Myanmar Mining Riots: A Sign of Freedom

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Myanmar's pro-democracy leader Aung San Suu Kyi speaks during the World Economic Forum on East Asia in Bangkok
Myanmar's pro-democracy leader Aung San Suu Kyi speaks during the World Economic Forum on East Asia in Bangkok

 

Myanmar officials used tear gas and water cannon on hundreds of people protesting outside of a Chinese-owned copper mine Thursday, sending dozens to the hospital. The unprecedented public outcry is a sign of liberalization in Myanmar after 50 years of military rule. 

Xinhua, the Chinese state news agency, reported that protesters fear the copper mining project in Monywa, operated by military-owned Union of Myanmar Economic Holdings Ltd in partnership with the Chinese Wanbao Mining company, will ruin the livelihoods of the local people. 

Local residents, students and Buddhist monks gathered at the mining site to protest the environmental dangers and land seizures for the $1 billion project.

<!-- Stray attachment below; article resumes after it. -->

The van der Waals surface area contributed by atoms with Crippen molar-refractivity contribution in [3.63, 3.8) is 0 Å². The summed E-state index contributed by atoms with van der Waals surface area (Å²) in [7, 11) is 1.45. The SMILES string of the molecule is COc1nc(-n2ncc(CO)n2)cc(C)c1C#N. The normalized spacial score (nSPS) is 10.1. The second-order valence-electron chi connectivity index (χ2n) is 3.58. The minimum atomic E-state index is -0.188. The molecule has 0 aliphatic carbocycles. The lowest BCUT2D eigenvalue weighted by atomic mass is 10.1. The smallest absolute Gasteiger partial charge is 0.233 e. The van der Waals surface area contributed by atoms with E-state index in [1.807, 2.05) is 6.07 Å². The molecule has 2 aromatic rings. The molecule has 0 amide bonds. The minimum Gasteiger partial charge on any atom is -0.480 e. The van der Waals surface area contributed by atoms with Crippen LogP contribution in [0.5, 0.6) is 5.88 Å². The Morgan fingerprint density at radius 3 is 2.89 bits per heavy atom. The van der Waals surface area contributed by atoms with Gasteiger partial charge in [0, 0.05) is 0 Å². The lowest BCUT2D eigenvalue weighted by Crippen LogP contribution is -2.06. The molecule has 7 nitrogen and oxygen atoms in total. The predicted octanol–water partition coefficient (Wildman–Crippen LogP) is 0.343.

Nobel laureate Aung San Suu Kyi arrived in Monywa several hours after the riot had been suppressed  in an attempt to mediate. 

The government issued a statement defending the mining project as creating jobs for local residents and operating under environmental safeguards. But local sources tell Reuters that several villages, monasteries and schools have been displaced already.

Protests have continued in defiance of curfews and bans imposed by the Myanmar Home Ministry. Opponents have also resorted to vandalizing the project site and harassing mining staff, the government says. The protests have forced work to halt since Nov. 17.  

Under the military junta that was in power until March 2012, the Army-connected Union of Myanmar Economic Holdings Ltd operated with impunity. 

Now that reformist President Thein Sein is in office, villagers are beginning to speak more freely  about grievances that previously would have been silenced.

 

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